December 2013 Market Update

December Market Update

Please note that data fluctuates daily when running these reports; these figures were obtained on 12/4/2013. Graph for Average Price per square foot in Metro Phoenix is below.

Please consult a real estate professional to see how statistics impact the area where you are considering selling or buying. Blended statistics will not be as accurate as a more detailed report that I would be happy to provide to help you with your decision making.

The month of November showed another increase in the amount of Active Sales. In fact there were 5,000 more homes competing for Buyers than this time last quarter. The Good News is that prices are holding steady or increasing across all categories. Homes are staying on the market longer and Sellers must be more competitive in their marketing and showing strategies. Although “Days on Market” is up from last quarter by a slim 5 days, inventory is still considered to be low and a slight advantage to Sellers. Homes that show great and are priced right are selling competitively.

For buyers, this means that though the inventory is increasing, the great values are going fast. Interest rates are still low. You have more room to breathe than last quarter; but don’t relax so much you miss out on the home you really want. So be ready and get Pre-Qualified. If you need a trusted Lender partner just let me know. Homes are selling at an average of 97% of list price, so use a conservative price range when shopping. Enjoy – Buying a home can be fun again!

Would you like to know what is happening in your neighborhood? 
Would you like to know the value of your home?
Do you need help deciding whether to sell or not or would you like to know if now is the right time to buy?
I would be very happy to get you that information.  Just call or email.




What to Say When You’re Selling

What to Say to Make your Home Stand Out

1.  Do Tell: Anything in or around your home that is ‘new’ (or nearly so). To a buyer, seeing features, amenities and appliances described as new-ish creates several connotations beyond the dictionary meaning of the word:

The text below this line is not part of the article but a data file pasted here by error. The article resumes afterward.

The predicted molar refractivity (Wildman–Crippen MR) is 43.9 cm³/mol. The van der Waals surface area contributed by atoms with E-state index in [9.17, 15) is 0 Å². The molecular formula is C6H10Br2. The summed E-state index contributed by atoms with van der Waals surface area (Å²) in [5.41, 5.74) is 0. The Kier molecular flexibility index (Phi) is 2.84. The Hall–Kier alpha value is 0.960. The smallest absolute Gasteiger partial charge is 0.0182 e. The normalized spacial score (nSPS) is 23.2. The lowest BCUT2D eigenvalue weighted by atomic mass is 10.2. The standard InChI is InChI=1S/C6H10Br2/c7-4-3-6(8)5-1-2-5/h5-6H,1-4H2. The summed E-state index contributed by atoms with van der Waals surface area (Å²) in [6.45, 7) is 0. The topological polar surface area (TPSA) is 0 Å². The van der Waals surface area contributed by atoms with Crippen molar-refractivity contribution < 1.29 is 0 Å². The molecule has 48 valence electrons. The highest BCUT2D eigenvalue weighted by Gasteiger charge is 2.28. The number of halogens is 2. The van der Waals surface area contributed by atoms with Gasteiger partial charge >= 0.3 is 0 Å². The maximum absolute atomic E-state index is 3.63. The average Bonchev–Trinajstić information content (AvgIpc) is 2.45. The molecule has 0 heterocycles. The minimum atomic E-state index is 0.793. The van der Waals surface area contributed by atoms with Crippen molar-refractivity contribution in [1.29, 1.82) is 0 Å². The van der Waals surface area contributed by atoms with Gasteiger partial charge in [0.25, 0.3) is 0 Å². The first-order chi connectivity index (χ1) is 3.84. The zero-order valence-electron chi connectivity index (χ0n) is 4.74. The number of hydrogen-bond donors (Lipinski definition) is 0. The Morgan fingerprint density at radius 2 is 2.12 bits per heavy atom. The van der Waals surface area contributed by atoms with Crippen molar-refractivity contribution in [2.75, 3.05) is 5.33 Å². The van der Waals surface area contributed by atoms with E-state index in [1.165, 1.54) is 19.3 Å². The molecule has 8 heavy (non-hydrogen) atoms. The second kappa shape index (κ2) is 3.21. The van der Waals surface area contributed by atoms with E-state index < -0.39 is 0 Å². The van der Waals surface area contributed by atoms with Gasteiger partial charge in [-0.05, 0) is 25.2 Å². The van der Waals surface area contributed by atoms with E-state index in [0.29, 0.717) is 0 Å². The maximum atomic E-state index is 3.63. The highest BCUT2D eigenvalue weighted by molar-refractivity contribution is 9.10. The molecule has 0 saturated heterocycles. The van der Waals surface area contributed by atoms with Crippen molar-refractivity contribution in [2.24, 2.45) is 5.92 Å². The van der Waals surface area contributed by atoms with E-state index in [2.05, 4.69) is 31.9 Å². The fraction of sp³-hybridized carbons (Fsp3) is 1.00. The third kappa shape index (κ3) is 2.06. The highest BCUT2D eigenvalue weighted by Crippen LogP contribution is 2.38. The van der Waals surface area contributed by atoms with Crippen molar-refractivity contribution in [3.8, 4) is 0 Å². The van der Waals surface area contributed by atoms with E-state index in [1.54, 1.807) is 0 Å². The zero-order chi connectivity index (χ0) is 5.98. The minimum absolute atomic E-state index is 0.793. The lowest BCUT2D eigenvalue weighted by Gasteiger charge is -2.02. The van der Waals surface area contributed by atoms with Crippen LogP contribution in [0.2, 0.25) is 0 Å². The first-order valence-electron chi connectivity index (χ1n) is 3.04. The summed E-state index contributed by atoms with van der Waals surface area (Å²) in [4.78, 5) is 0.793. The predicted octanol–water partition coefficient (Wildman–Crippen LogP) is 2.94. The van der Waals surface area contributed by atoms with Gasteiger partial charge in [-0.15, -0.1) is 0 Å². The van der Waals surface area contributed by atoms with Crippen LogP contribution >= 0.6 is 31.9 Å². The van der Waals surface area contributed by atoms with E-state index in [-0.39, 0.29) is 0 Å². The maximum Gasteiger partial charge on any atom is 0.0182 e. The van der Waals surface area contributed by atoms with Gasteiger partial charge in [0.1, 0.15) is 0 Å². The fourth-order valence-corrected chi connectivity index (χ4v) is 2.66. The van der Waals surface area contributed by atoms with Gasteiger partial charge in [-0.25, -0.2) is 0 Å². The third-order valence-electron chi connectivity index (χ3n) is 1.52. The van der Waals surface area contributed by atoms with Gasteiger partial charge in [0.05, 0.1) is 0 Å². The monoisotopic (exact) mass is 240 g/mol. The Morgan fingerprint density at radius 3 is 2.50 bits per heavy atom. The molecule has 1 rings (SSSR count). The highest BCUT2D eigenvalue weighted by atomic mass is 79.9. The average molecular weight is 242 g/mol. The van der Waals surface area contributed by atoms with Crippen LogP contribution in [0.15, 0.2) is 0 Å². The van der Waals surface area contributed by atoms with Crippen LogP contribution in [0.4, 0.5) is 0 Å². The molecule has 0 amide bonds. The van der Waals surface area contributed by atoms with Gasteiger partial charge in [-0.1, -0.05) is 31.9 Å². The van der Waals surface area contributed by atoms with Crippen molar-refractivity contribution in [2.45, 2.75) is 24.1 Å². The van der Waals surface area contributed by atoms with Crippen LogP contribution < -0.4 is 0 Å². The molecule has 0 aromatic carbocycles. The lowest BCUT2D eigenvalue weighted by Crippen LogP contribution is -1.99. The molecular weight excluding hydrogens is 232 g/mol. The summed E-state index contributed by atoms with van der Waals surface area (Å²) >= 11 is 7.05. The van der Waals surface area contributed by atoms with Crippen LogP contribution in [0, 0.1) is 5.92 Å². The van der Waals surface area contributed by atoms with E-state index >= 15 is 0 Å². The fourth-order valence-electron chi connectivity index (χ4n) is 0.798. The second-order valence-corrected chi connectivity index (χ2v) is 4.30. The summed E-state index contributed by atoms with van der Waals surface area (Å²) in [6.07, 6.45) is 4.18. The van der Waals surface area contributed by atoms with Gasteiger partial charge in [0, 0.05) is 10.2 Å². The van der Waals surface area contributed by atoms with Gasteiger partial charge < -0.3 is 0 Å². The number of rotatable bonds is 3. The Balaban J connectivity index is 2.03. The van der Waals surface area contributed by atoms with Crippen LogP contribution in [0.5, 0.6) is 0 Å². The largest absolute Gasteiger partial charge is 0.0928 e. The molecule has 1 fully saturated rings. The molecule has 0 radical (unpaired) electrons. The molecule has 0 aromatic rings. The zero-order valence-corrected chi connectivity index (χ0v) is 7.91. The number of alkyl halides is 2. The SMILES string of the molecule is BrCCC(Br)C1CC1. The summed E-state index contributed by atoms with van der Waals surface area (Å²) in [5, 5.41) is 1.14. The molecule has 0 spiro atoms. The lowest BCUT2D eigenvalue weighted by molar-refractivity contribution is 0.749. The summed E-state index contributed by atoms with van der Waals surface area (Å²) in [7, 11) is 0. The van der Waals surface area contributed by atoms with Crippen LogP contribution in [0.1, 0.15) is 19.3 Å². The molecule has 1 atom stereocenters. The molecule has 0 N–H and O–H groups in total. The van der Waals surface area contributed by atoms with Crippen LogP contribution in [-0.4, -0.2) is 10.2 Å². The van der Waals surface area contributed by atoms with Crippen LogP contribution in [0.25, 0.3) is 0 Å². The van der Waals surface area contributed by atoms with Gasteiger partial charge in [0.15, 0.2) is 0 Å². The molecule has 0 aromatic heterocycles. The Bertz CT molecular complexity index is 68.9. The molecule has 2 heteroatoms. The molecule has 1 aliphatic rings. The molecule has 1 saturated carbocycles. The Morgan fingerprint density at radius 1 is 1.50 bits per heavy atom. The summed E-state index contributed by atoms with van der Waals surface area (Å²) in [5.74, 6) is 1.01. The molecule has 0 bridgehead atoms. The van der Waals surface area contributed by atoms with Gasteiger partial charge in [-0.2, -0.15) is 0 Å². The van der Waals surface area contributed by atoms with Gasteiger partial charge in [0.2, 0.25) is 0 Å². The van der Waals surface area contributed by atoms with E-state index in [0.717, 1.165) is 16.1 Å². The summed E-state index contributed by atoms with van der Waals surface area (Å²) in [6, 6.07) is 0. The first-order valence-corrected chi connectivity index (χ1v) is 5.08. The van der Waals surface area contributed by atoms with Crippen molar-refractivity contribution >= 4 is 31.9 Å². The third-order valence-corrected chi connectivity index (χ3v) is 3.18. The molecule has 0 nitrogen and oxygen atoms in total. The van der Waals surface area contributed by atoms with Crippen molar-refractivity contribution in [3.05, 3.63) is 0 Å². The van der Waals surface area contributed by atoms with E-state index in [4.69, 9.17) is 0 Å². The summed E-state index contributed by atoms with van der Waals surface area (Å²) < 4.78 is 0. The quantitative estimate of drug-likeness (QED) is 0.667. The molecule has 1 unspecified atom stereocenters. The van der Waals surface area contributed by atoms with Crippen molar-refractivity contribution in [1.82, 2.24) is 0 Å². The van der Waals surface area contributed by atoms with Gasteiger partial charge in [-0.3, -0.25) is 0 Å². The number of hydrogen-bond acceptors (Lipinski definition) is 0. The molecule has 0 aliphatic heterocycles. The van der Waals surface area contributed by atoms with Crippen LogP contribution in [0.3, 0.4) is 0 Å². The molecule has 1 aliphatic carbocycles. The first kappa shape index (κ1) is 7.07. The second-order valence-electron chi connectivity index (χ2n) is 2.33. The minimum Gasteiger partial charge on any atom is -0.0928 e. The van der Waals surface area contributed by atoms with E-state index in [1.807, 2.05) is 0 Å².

• ‘New’ implies modern: in look and functionality. New appliances, furnaces, and finishes like paint and flooring simply have efficiencies, functions and an aesthetic style that older ones don’t.
  • ‘New’ implies clean: the suggestion is that even the most germaphobic buyer won’t have to fumigate the place with various disinfectant sprays to expunge decades’ worth of cooties (imaginary or otherwise).
  • ‘New’ implies less work for your home’s eventual buyers – especially if what’s new is a necessity that home buyers often have to buy before they can move in or a cosmetic item that home buyers often like to replace (i.e., carpet, paint, fridge, etc.).

That said, you should actually avoid using the word ‘new’  – unless something has been installed since you’ve moved out, and has truly never been lived in or with. Better to specify ‘recently remodeled,’ ‘installed this year,’ or ‘updated in 2012,’ to avoid legal problems later.

Think broadly when you’re thinking about how to apply this advice – work with your agent to determine whether to call out anything that’s new-ish about your home, whether that be appliances, a recent kitchen remodel, paint or landscaping. For that matter, look beyond your home with this point, to anything new in the neighborhood that might be relevant to buyers-to-be, like a new school, park, subway station, shopping strip or Farmer’s Market.